3. What kind of approach to STEM does the program take? Are students exposed to STEM merely through school courses or are STEM-related extra-curricular clubs and assignment activities available.
  4. Does the program require students to apply STEM content knowledge beyond tests? Students should have an opportunity to apply their lesson concepts to develop projects.
  5. Is there a focus on interpersonal skills? The more successful and inclusive STEM programs encourage problem-solving and interpersonal skills, which help students be more adaptable and successful in the real world.
  6. Where does computer programming fit in? Computer science is often overlooked as a common denominator in STEM, but FLVS Global School is seeing mounting evidence that interest in computer science is a gateway to a wide variety of STEM careers. An understanding of computer science helps connect the dots among science, technology, engineering and mathematics. Results also indicate that CP1 students who transition to the AP Computer Science (APCS) course have a higher average score and are less likely to withdraw than students who begin APCS with no prior programming experience.

The most important thing for parents and students to keep in mind is that choosing online learning is not taking the easy way out. Despite the flexibility they offer, online courses often require more work than what may be necessary in a traditional classroom. However, when the work is engaging and connects with students’ individual learning styles, students are less likely to get discouraged, more inclined to enjoy what they learn and more likely to stick with STEM.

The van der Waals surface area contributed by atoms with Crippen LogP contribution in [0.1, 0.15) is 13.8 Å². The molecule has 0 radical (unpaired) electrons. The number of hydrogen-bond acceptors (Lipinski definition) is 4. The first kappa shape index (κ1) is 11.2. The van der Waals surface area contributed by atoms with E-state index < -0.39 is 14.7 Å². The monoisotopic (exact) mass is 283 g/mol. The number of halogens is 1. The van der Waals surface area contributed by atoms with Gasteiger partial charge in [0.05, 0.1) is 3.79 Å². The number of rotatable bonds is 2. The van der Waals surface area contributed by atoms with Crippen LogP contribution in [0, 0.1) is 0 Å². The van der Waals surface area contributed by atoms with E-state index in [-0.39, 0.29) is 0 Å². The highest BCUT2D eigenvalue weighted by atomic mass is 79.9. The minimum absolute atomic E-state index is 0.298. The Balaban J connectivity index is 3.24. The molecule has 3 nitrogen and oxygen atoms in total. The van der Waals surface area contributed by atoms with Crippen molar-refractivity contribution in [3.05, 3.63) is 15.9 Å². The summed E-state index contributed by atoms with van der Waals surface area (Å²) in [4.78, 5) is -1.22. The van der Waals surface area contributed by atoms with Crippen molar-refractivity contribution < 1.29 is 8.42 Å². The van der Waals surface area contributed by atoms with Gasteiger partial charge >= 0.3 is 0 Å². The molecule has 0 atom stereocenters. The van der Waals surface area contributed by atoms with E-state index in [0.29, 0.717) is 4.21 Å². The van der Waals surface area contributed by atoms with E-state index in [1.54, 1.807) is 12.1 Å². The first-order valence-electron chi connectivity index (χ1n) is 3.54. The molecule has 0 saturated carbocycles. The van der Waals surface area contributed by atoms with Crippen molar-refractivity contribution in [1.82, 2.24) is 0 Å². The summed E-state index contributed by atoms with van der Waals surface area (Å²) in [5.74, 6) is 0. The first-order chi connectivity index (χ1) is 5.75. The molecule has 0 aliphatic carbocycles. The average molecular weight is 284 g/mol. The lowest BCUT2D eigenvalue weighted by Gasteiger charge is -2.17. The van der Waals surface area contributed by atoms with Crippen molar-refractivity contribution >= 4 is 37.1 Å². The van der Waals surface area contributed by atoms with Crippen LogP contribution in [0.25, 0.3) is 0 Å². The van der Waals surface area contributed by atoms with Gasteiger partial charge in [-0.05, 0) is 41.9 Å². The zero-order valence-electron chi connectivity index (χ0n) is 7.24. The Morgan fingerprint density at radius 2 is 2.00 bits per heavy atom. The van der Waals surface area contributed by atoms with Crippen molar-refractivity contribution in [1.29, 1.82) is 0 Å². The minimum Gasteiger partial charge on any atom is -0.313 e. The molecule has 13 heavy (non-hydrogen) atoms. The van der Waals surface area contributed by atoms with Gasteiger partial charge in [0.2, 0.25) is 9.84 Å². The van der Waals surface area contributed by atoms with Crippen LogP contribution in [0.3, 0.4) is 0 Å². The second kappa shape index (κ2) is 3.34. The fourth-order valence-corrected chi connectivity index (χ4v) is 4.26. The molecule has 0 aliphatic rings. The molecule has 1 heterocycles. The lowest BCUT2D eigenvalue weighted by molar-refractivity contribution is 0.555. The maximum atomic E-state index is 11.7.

About The Author: Matt Vangalis is principal of FLVS Global School. FLVS Global School is the premier online school for students in grades 6-12. It is the national and international arm of Florida Virtual School®, an award-winning, public school district and international leader in online learning that serves Kindergarten through grade 12.

2 Comments

  1. James McLoughlin

    May 6, 2014 at 2:11 pm

    Great article. It is true that STEM fields can be intimidating for students as they are often math heavy and require students to learn another “technical languange.” Encouraging students to participate in internships and fellowships is a great way to create interest in these fields, as students see how STEM careers work in real life and how rewarding they can be.

  2. Kelly Nellums

    May 6, 2014 at 9:22 pm

    Great article! In addition to availability of STEM courses and experiences related to actual STEM careers, I think that it is critical that STEM be encouraged before high school. By the time students enter ninth grade many already have a negative perception of the STEM fields. They are either intimidated, as James stated, or just do not have a personal connection to it.
    I teach sixth grade at a PreK-6 school and believe that STEM should begin being promoted in elementary school. My district began a program last year in which sixth grade students can apply to be part of the STEM Early College Academy when they enter Middle School. This program not only engages the students in STEM fields at an earlier age but provides them with the coursework so that they will graduate high school with an associate degree in a STEM area. This is all at no cost to the students.
    In order for the teachers to encourage the students towards the STEM fields, they need to have professional development and to be confident in the areas themselves. Teachers in my school are attending STEAM camps to become STEAM certified educators. We also began having a STEAM day one Friday a month in which students select a STEM area club that they want to participate in. This has really increased student interest in these fields.
    We cannot continue to wait until high school or college and expect students to gain an interest in STEM. It should be encouraged all throughout their schooling.